If you’ve filled out a legal malpractice insurance application, you are already aware of the number of questions to be answered before obtaining an insurance policy.
Most insurance applications begin by requesting some basic information about your law firm, as well as the limits of liability and deductible options you are seeking. As you progress through the application, the questions become more and more detailed. As you dive deeper into an insurance application, you may notice specific questions about how you manage your law practice.
Did you know you can use these application questions as a tool for risk control?
Not only does a legal malpractice application lead you to purchase all of the protection being insured presents, but it provides quite a bit of guidance about the most important risks you face and the ways you can address them. Even a quick skim of the application shows which risks—and which risk control techniques—matter most for lawyers and insurers.
The use of a central calendar or docket control system
Insurers always ask about your use of central calendars or docketing systems because some of the most common malpractice claims are complaints that the lawyer missed a crucial deadline in a matter, resulting in harm to the client.
Understanding the importance of various deadlines—especially in litigation, but in transactional work as well—is one of the basic reasons clients seek legal help, and thus it is often easy to connect a missed deadline to harm, making these claims difficult to defend.
Insurers ask about your central docketing systems because they know that having a system that tracks deadlines and helps everyone in the firm to plan to meet them in plenty of time—including a process that ensures at least two people are aware of what needs to be done and when—is the single most effective risk control tool for avoiding these types of claims.
The use of Engagement and Non-Engagement Letters
Insurers ask about your consistent use of both types of letters because a significant portion of legal professional liability claims can be traced to the client and lawyer having different expectations or understandings about their interactions.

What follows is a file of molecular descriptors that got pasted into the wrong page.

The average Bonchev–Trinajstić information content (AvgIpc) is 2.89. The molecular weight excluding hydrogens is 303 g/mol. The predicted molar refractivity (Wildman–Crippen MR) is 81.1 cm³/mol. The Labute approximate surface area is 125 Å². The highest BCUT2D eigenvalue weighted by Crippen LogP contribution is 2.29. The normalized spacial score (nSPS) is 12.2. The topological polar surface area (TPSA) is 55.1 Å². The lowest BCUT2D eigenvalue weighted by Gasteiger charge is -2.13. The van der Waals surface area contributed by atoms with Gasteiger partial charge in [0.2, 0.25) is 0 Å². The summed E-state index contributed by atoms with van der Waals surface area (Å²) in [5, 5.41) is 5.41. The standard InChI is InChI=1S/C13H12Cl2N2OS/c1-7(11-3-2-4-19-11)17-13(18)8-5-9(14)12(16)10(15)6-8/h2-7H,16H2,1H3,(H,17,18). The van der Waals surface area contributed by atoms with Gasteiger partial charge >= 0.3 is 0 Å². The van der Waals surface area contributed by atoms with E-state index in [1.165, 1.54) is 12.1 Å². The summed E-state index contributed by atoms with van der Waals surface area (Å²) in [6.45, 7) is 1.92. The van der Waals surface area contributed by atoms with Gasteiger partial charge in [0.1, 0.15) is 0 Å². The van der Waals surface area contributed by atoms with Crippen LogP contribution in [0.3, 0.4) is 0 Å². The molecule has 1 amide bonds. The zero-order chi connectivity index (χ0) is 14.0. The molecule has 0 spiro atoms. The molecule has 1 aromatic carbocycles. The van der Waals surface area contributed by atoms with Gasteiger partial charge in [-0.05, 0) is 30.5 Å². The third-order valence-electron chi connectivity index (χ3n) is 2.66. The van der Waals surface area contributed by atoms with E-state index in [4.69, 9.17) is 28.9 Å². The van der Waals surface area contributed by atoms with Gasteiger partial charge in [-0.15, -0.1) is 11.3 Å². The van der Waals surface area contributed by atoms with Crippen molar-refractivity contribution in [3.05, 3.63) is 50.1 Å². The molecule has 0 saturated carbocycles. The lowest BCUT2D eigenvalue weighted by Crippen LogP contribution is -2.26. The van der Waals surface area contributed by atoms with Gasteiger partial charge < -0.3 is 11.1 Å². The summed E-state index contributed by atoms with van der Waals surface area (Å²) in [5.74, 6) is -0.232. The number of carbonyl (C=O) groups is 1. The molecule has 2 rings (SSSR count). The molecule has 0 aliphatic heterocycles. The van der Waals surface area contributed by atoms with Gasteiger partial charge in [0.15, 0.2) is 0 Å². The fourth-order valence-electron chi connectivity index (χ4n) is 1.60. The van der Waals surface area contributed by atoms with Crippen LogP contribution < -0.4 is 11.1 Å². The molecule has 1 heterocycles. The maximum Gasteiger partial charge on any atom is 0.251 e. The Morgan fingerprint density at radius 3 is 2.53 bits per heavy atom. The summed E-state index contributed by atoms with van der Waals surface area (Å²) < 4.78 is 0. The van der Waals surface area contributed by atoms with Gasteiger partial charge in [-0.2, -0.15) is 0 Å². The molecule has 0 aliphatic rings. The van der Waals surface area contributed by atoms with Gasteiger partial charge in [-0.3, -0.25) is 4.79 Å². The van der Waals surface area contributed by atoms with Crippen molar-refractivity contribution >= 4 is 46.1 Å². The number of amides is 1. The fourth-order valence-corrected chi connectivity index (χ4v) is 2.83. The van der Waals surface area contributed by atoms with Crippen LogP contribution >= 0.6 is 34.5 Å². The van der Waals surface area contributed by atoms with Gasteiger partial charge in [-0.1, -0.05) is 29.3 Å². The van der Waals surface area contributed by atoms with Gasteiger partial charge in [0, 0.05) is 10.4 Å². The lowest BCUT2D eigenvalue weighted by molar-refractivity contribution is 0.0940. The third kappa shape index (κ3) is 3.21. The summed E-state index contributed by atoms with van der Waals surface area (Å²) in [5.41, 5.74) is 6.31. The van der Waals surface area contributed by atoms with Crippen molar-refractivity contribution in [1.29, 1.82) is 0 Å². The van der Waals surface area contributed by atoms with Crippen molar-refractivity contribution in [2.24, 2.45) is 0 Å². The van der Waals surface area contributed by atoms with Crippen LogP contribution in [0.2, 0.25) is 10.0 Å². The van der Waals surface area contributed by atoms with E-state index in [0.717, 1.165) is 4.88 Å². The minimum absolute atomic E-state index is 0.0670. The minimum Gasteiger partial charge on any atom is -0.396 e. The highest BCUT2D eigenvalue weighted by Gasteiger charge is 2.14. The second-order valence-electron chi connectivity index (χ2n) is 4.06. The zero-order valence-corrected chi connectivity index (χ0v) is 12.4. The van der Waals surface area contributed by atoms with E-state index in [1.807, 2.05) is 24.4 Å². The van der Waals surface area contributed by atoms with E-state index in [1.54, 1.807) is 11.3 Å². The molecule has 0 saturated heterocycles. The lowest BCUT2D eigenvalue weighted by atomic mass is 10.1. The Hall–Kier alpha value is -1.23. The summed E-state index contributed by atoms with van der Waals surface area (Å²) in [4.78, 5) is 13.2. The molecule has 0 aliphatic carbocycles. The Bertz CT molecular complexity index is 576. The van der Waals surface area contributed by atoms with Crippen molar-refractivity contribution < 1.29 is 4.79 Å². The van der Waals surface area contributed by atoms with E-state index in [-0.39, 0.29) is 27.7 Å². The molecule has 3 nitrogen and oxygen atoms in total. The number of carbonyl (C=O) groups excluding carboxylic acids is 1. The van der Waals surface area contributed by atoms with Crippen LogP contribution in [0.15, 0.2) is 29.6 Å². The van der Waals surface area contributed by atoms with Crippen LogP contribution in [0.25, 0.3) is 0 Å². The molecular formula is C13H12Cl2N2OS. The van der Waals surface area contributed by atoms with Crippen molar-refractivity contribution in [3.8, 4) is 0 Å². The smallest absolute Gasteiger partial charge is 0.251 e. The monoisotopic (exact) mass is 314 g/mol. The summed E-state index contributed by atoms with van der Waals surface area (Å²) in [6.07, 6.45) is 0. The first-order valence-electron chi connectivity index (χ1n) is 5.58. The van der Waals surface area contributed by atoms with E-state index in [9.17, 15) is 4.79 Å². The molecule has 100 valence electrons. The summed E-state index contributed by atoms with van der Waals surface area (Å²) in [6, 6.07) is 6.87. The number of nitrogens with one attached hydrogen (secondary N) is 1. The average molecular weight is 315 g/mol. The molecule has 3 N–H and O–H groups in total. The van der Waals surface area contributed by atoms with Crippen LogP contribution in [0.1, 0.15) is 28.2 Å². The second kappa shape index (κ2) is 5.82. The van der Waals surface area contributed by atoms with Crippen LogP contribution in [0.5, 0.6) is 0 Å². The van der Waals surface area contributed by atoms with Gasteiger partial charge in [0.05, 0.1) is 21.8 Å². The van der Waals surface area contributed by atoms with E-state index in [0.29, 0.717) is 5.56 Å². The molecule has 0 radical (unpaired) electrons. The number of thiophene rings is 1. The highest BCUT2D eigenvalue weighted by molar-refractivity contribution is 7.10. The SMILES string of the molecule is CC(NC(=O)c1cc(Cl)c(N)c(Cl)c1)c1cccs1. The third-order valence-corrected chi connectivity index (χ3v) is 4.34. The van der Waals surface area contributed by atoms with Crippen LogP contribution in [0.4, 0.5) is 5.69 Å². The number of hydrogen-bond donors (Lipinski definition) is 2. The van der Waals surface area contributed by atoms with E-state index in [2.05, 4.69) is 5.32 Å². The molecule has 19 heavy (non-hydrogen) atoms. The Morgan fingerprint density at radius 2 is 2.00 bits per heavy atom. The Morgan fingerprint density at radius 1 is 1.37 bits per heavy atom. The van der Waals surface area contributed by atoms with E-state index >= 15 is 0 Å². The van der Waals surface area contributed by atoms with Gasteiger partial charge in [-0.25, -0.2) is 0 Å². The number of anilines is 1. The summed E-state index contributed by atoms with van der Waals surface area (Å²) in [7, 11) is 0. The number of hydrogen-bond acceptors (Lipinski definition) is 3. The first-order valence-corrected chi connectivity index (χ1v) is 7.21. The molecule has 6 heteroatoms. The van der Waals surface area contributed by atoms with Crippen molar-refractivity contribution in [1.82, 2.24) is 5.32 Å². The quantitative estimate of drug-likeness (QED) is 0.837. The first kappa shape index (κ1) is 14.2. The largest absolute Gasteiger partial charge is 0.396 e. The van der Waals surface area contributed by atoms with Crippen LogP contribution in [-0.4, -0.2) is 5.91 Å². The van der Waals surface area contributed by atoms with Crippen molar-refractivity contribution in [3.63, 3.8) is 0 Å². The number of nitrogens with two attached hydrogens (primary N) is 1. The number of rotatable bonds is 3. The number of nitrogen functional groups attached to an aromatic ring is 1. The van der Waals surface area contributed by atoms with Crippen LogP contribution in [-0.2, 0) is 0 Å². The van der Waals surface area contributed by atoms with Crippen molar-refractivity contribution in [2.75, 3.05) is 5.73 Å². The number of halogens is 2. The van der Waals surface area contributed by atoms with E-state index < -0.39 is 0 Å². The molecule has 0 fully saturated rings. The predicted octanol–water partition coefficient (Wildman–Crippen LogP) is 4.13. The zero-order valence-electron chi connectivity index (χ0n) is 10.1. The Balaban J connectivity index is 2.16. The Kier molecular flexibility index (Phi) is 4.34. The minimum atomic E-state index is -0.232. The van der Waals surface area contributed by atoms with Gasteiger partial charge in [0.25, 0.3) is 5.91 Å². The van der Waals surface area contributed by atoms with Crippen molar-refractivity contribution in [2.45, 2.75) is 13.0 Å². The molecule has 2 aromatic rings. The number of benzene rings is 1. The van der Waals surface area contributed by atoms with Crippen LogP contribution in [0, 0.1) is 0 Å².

Engagement letters that clearly define the scope of work the lawyer plans to do and not do and also specifically identify who is and is not the client help avoid such misunderstandings. Well-written engagement letters and non-engagement letters offer strong defenses against these types of claims.
The use of Conflicts checking systems
Every application includes questions about your conflicts checking process because insurers know that if you end up in a conflict position, you are more likely to face a problem with any of the clients that are part of that conflict. And because conflict avoidance is an essential legal ethical principle, it is that much more difficult to defend a lawyer against a claim that arises from one. Regular use of a comprehensive conflicts database is key to avoiding these problems.
Procedures and Policies For Handling Client Funds and Property and Fee Collection
The fact that every legal malpractice insurance application includes questions about fee collection activity and policies and procedures for handling client funds and property shows the important connection between money matters and the risk of malpractice claims. Suing a client for unpaid fees gives them a reason to defend with a claim that you failed to earn those fees; if you have systems in place to help avoid the need to bring fee actions you necessarily lower that risk.
Similarly, clients are more likely to raise complaints and claims—and those issues will be more difficult to resolve—when they lose money or property they entrusted to you, making good policies and procedures particularly important for avoiding risk.
Beyond highlighting specific systems and procedures that provide important risk control, legal malpractice insurance application questions can also provide some insight into which types of clients and practice areas are riskier than others.
For instance, most applications will ask whether you represent public figures. This is because if any problem arises with their representation are likely to face more scrutiny, making defense that much more fraught.
Other hints of risky types of practices or clients include that applications usually want to know if you ever do work for publicly traded companies or for organizations in which you or someone from your firm is on the board or has an ownership stake.
While every application requires a breakdown of all of your areas of practice, the fact that applications often have special questions about these types of clients indicates that insurers consider them to present a higher risk.
So, next time you fill out a legal malpractice insurance application, consider it an opportunity to evaluate your practices and procedures against the guidance those application questions provide.